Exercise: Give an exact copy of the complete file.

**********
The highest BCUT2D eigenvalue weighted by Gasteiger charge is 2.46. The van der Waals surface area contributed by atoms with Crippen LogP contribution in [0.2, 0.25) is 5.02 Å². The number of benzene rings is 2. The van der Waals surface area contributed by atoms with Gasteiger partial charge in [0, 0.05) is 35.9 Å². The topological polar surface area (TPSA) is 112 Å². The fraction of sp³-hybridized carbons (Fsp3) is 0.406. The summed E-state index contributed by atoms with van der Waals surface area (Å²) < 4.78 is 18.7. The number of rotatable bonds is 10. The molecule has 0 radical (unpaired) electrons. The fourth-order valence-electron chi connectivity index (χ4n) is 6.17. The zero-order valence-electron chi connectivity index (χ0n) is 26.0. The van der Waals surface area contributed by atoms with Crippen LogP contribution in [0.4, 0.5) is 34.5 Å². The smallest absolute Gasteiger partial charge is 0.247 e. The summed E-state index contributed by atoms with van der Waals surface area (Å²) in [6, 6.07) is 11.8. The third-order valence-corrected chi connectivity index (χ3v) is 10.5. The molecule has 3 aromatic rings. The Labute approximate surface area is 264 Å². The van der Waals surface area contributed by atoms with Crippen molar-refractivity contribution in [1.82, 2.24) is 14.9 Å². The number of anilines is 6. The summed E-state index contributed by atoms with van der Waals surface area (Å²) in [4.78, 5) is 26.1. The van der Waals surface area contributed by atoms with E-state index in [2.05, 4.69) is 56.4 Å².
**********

The highest BCUT2D eigenvalue weighted by Gasteiger charge is 2.46. The van der Waals surface area contributed by atoms with Crippen LogP contribution in [0.2, 0.25) is 5.02 Å². The number of benzene rings is 2. The van der Waals surface area contributed by atoms with Gasteiger partial charge in [0, 0.05) is 35.9 Å². The topological polar surface area (TPSA) is 112 Å². The fraction of sp³-hybridized carbons (Fsp3) is 0.406. The summed E-state index contributed by atoms with van der Waals surface area (Å²) < 4.78 is 18.7. The number of rotatable bonds is 10. The molecule has 0 radical (unpaired) electrons. The fourth-order valence-electron chi connectivity index (χ4n) is 6.17. The zero-order valence-electron chi connectivity index (χ0n) is 26.0. The van der Waals surface area contributed by atoms with Crippen LogP contribution in [0.4, 0.5) is 34.5 Å². The smallest absolute Gasteiger partial charge is 0.247 e. The summed E-state index contributed by atoms with van der Waals surface area (Å²) in [6, 6.07) is 11.8. The third-order valence-corrected chi connectivity index (χ3v) is 10.5. The molecule has 3 aromatic rings. The Labute approximate surface area is 264 Å². The van der Waals surface area contributed by atoms with Crippen molar-refractivity contribution in [1.82, 2.24) is 14.9 Å². The number of anilines is 6. The summed E-state index contributed by atoms with van der Waals surface area (Å²) in [4.78, 5) is 26.1. The van der Waals surface area contributed by atoms with E-state index in [2.05, 4.69) is 56.4 Å².